Iterative algorithm for reflector design for non-isotropic sources

A. Rabl, P. T. Ong, J. M. Gordon, W. Cai

    Research output: Contribution to journalConference articlepeer-review

    11 Scopus citations


    Until now the methods of nonimaging optics have been based on isotropic sources of radiation. In this paper we propose an iterative algorithm that extends the solution of the illumination problem to non-isotropic sources. Suppose the tailored edge-ray design (TED) procedure for the isotropic source Siso has given us a device with flux map EiSo(θ) whereas we really want to achieve the flux map E(θ) with the real source S. Now let us multiply the desired flux map by the correction factor f1(θ) proportional to E(θ)/EiSo(θ) and design a new TED for the flux map f1(θ) E(θ). The correction factor enhances or reduces the flux map according to the observed discrepancy from the design goal. Repeat the correction procedure until it converges sufficiently close to the desired goal. We test this algorithm in 2D (two dimensions) for the case where a non-isotropic virtual source is created by introducing a gap between a tubular real source and an involute reflector. The results show that the iterative algorithm does indeed improve the design; however, the convergence is slow. The iterative algorithm also appears promising for the solution of more complicated problems such as the design of three dimensional luminaires, designs with reflector materials of imperfect specularity, and designs where edge rays can undergo multiple reflections.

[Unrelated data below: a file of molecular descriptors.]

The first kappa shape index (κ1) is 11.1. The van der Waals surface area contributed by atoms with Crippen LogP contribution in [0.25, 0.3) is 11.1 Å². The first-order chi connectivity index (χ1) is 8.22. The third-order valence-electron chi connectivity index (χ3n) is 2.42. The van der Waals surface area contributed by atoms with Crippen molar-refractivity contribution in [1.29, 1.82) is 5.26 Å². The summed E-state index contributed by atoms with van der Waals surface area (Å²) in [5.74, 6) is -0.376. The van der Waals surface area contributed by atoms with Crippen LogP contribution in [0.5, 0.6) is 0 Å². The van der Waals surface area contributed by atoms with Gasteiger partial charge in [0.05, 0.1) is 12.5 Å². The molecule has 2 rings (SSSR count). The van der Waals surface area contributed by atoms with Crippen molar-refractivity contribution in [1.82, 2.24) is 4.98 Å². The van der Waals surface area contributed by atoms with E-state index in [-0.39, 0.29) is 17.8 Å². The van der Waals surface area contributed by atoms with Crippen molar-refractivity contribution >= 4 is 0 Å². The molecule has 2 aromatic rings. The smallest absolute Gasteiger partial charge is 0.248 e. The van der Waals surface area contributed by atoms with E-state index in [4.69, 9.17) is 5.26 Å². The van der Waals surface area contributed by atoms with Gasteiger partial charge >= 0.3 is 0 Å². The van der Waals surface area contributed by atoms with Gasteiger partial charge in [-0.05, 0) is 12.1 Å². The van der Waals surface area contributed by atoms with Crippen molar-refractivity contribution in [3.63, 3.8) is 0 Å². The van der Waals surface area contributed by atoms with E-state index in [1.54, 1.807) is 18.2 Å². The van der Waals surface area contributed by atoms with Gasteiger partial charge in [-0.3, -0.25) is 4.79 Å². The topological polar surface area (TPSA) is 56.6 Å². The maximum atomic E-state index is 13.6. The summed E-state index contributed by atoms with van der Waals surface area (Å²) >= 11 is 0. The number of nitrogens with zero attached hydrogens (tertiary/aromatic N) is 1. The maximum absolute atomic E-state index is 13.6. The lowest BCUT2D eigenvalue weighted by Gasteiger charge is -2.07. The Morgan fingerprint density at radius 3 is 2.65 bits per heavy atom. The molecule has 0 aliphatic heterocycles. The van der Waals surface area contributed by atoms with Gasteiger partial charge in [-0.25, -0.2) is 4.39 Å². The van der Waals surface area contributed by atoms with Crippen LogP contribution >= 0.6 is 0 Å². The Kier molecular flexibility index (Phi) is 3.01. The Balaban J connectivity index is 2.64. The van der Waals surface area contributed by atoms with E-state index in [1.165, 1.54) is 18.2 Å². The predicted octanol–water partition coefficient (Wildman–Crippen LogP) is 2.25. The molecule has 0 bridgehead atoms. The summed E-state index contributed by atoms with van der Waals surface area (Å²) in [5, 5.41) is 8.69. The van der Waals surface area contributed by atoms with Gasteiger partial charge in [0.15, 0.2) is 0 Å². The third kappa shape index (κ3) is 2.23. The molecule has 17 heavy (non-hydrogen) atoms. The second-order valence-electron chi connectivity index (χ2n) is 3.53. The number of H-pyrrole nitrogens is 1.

Original languageEnglish
    Pages (from-to)16-23
    Number of pages8
    JournalProceedings of SPIE - The International Society for Optical Engineering
    StatePublished - 21 Aug 1995
    EventNonimaging Optics: Maximum Efficiency Light Transfer III 1995 - San Diego, United States
    Duration: 9 Jul 199514 Jul 1995


    • Illumination
    • Lighting design
    • Luminaires
    • Non-isotropic sources
    • Nonimaging optics
    • Reflector design
    • Tailored edge-ray design

    ASJC Scopus subject areas

    • Electronic, Optical and Magnetic Materials
    • Condensed Matter Physics
    • Computer Science Applications
    • Applied Mathematics
    • Electrical and Electronic Engineering


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